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Easy ways to transition your garden from summer to fall

Alvina Wang/BestReviews

A welcome transition

For some, the decreasing daylight, falling leaves, crisper air and seemingly perpetual overcast sky offer a welcome respite from the tedious upkeep of outdoor chores. Tending to a garden — even just a few potted tomatoes — requires passion, patience and diligence.

As the warm months fizzle out, even the most fervent of enthusiasts can grow weary and seek a break from the gardening routine. However, autumn isn't the time to abandon your outdoor chores. With some effort, you can transition your summer garden into a resplendent fall spectacle.

If you're not quite ready to relinquish your responsibilities and take refuge indoors, here is a guide on transitioning from summer to fall garden tasks.

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How to get your garden ready for fall

1. Remove annuals

Annuals are only good for one year. When their time is up, they won't be returning. As fall begins and those hot, sunny days are officially over, go through your garden and remove all summer annuals.

2. Continue weeding

In the fall, perennial plants begin to go dormant, cleverly moving all life-sustaining elements to their underground extremities. With no more growing to be done, this is an ideal time to grab these pesky reoccurring nuisances by the root and remove them from the premises. Permanently.

3. Disease control

Plants that are infected with disease need to be cared for. That means inspecting your garden for any signs of blotchy leaves and carefully removing those leaves. Since diseases are transmitted by wind, rain, insects and other animals, make sure you properly dispose of the infected parts. Typically, this means burial or burning.

4. Bring indoor plants back inside

Once it drops below 45 degrees Fahrenheit at night, those plants that thrive in warmer temperatures will start suffering. You'll need to move them back inside before it gets too chilly. But before you do, thoroughly check for insects and diseases and treat them appropriately. Remember, sudden changes in temperature, light and humidity can be fatal to plants. Once inside, give them an abundance of light to allow them to adjust. Adding a little fertilizer is OK; just be sure not to overwater.

5. Replenish your colors

Believe it or not, fall usually has more optimum planting days than spring. Once you've removed unwanted items from your summer garden, fall is an excellent time to plant. Don't worry; you won't be stuck with an orange and brown color scheme. Numerous flowers can bloom in the fall, so your autumn garden will come alive with vibrant pinks, purples, yellows, whites and even reds.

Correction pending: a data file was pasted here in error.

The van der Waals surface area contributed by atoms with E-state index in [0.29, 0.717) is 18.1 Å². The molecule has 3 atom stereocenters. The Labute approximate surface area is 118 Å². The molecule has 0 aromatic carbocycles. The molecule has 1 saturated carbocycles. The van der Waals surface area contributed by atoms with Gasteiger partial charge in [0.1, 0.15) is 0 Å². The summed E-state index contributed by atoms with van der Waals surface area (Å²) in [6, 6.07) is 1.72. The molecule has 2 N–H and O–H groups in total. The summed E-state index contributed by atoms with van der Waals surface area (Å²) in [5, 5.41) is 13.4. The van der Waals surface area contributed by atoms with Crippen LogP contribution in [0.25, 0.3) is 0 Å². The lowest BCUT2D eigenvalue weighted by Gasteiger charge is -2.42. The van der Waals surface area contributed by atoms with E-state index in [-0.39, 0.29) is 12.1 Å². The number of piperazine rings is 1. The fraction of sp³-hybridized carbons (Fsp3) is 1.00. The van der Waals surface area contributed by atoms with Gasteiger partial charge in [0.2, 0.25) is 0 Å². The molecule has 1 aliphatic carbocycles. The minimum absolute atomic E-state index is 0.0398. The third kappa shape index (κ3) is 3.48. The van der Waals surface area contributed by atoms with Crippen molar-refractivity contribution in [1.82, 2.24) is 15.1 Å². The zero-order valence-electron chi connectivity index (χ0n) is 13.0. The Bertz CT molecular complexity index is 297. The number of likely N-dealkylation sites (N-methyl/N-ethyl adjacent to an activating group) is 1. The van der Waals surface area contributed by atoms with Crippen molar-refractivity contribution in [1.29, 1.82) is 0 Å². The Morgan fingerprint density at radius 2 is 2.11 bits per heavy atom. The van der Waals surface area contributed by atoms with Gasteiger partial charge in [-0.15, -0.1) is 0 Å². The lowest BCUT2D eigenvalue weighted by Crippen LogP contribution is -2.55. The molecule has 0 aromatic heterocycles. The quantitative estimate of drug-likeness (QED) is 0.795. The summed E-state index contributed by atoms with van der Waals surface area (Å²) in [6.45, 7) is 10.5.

6. Plant some veggies

Many fall vegetable varieties have a short maturity time and grow in cooler weather. Spinach, lettuce, kale and cabbage are just a few greens you can enjoy in the fall. Additionally, root crops such as carrots and radishes taste sweeter when they are harvested after it has turned cold.

7. Add some mulch

Late-season mulching can help block weeds, maintain moisture and insulate the soil — both from end-of-summer heat and the start of winter cold. This helps prolong the growing season and will allow your fall garden to flourish.

8. Leave some leaves

Leaves offer many of the same benefits as mulch. Plus, as they break down, they add nutrients to the soil. You can lighten your workload by leaving some leaves behind to help provide nutrients and insulation to your garden.

9. Refrain from pruning

Nothing makes a fellow feel more dapper than a fresh trim. Your trees feel the same way — just not at this time of year. Just like people, trees need to heal after a cut. If you trim back branches as the growing season ends, it creates an open wound that could be there for months, inviting disease, insects, rot and decay. Fight that impulse to tidy up too much.

10. Clear away the deadwood

Broken or dead limbs are a different matter altogether. Because they are already broken (wounded) or dead, there's no increased harm in pruning them away. Additionally, dead or broken branches that haven't been removed by the end of the growing season can become hazards. High winds and wet snow can be the catalysts that turn a large limb into an instrument of destruction. Clearing away the deadwood is more of a safety issue than an appearance concern.

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Allen Foster writes for BestReviews. BestReviews has helped millions of consumers simplify their purchasing decisions, saving them time and money.

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